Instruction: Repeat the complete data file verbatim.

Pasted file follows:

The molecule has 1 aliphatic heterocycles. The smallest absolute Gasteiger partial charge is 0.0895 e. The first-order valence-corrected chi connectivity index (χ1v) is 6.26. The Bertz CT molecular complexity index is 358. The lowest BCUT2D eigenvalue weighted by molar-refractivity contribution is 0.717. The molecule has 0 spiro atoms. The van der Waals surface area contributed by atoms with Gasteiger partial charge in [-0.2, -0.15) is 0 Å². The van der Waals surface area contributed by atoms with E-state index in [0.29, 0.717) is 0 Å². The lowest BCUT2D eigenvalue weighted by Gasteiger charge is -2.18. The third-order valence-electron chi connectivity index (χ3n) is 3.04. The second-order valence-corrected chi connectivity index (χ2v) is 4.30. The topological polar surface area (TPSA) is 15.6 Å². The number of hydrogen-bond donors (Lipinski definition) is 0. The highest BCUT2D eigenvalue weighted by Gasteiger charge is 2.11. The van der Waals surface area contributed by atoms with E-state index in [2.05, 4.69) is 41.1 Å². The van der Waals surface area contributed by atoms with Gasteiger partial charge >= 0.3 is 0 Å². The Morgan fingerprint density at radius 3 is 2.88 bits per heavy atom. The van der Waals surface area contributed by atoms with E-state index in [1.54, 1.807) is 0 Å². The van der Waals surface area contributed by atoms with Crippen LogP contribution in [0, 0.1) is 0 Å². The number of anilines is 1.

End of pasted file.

The molecule has 1 aliphatic heterocycles. The smallest absolute Gasteiger partial charge is 0.0895 e. The first-order valence-corrected chi connectivity index (χ1v) is 6.26. The Bertz CT molecular complexity index is 358. The lowest BCUT2D eigenvalue weighted by molar-refractivity contribution is 0.717. The molecule has 0 spiro atoms. The van der Waals surface area contributed by atoms with Gasteiger partial charge in [-0.2, -0.15) is 0 Å². The van der Waals surface area contributed by atoms with E-state index in [0.29, 0.717) is 0 Å². The lowest BCUT2D eigenvalue weighted by Gasteiger charge is -2.18. The third-order valence-electron chi connectivity index (χ3n) is 3.04. The second-order valence-corrected chi connectivity index (χ2v) is 4.30. The topological polar surface area (TPSA) is 15.6 Å². The number of hydrogen-bond donors (Lipinski definition) is 0. The highest BCUT2D eigenvalue weighted by Gasteiger charge is 2.11. The van der Waals surface area contributed by atoms with E-state index in [2.05, 4.69) is 41.1 Å². The van der Waals surface area contributed by atoms with Gasteiger partial charge >= 0.3 is 0 Å². The Morgan fingerprint density at radius 3 is 2.88 bits per heavy atom. The van der Waals surface area contributed by atoms with E-state index in [1.54, 1.807) is 0 Å². The van der Waals surface area contributed by atoms with Crippen LogP contribution in [0, 0.1) is 0 Å². The number of anilines is 1.